by Ron Miller
My “trailer on a toon” project came to fruition one evening while sitting in my backyard with my wife discussing some of the more memorable vacations we had. We both agreed that our recently purchased Chalet hard sided folding trailer was a great deal of fun, but that the lack of privacy at camp grounds was always an issue with us. We also agreed that time spent on or near the water was a high priority, and that Lake Powell was one of our favorite spots. We considered a speed boat purchase, but we both felt it would probably only see the water a few days a year. Quite simply, I blurted out, “Why not put the Chalet on top of a pontoon boat?”
The response from her was that I probably had one too many adult beverages and that it was time for bed. The idea lingered in the back of my head for a couple of months until I got the tape measure out, measured the Chalet and started making chalk marks on the driveway. Then it was serious. Continue Reading »
by David Lacey
The X-Permit Cabin is an exercise to create a livable space that will be built on a salvaged travel trailer frame. It will be self sustainable, off grid, and will be built without building permits because it is a “travel trailer” and will be registered as such. The site is beside the ocean in Canada. The actual location will be revealed as time goes on. The point of this is to circumvent onerous permits and inspections that come with “permanent” structures. XPC will be an exercise in civics, construction, and innovation. I hope you follow us as we move forward.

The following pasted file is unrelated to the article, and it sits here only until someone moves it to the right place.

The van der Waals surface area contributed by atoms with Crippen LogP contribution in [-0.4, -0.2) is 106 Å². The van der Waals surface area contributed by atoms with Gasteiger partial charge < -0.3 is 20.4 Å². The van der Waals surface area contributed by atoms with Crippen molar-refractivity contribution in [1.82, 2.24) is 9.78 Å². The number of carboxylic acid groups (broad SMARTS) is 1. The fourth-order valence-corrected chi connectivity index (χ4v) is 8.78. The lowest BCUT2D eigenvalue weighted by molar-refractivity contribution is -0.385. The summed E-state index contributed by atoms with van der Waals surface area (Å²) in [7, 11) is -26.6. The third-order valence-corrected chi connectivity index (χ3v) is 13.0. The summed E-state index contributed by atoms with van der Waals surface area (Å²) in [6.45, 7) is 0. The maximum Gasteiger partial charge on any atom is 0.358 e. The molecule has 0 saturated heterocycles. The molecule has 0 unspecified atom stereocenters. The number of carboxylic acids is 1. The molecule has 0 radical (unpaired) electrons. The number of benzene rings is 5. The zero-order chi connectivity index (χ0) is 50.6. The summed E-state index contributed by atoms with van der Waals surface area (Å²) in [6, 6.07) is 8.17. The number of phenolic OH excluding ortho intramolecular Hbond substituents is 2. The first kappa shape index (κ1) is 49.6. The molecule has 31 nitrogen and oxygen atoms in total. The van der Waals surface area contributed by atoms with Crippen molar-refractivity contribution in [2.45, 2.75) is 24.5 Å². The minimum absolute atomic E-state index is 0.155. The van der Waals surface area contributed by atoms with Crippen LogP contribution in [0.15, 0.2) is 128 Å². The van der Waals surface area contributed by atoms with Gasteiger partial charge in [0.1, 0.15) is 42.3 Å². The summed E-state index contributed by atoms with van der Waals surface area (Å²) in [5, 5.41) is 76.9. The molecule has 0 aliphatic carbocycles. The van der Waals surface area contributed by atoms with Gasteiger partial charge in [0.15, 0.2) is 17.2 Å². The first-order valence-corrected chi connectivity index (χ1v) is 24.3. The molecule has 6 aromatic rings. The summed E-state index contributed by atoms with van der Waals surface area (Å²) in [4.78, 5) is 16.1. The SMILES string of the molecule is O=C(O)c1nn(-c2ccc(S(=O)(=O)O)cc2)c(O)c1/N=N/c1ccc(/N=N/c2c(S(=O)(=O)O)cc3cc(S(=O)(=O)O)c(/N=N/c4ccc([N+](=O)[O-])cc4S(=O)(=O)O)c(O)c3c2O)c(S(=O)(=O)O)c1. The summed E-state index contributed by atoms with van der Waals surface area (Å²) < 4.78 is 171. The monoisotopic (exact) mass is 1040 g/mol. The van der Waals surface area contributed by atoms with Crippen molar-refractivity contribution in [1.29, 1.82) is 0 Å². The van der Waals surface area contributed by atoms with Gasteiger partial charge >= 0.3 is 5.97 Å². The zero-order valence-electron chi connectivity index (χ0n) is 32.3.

Certainly, “tiny homes” have been built before and many are like the one we are building, on a trailer, for various reasons. This one is a personal experiment in building a livable space in a maximum of 135 square feet. There probably won’t be “grand innovation” involved, but the completed cabin on wheels must have the charm and friendly atmosphere of an old seaside cottage distilled into the space allocated. Continue Reading »
By Kyle Harvey
I have spent much of my adult life thinking about living spaces. For quite some time, as a touring musician, sleeping arrangements were made on the fly. Sometimes a couch and many times a floor, finding a place to crash after a show on the road was almost always an adventure. In the event that we were unable to find a place to stay, we could always find a piece of ground underneath the stars in the sky. Camping was common and comfortable, in warmer months. On occasion it meant sleeping on top of picnic tables at rest stops. Once, it even meant sleeping directly on the pavement in a bank parking lot, two blocks off of the Vegas Strip, complete with a good pair cowboy boots under my head taking the place of a pillow. While not always ideal, it was most certainly romantic.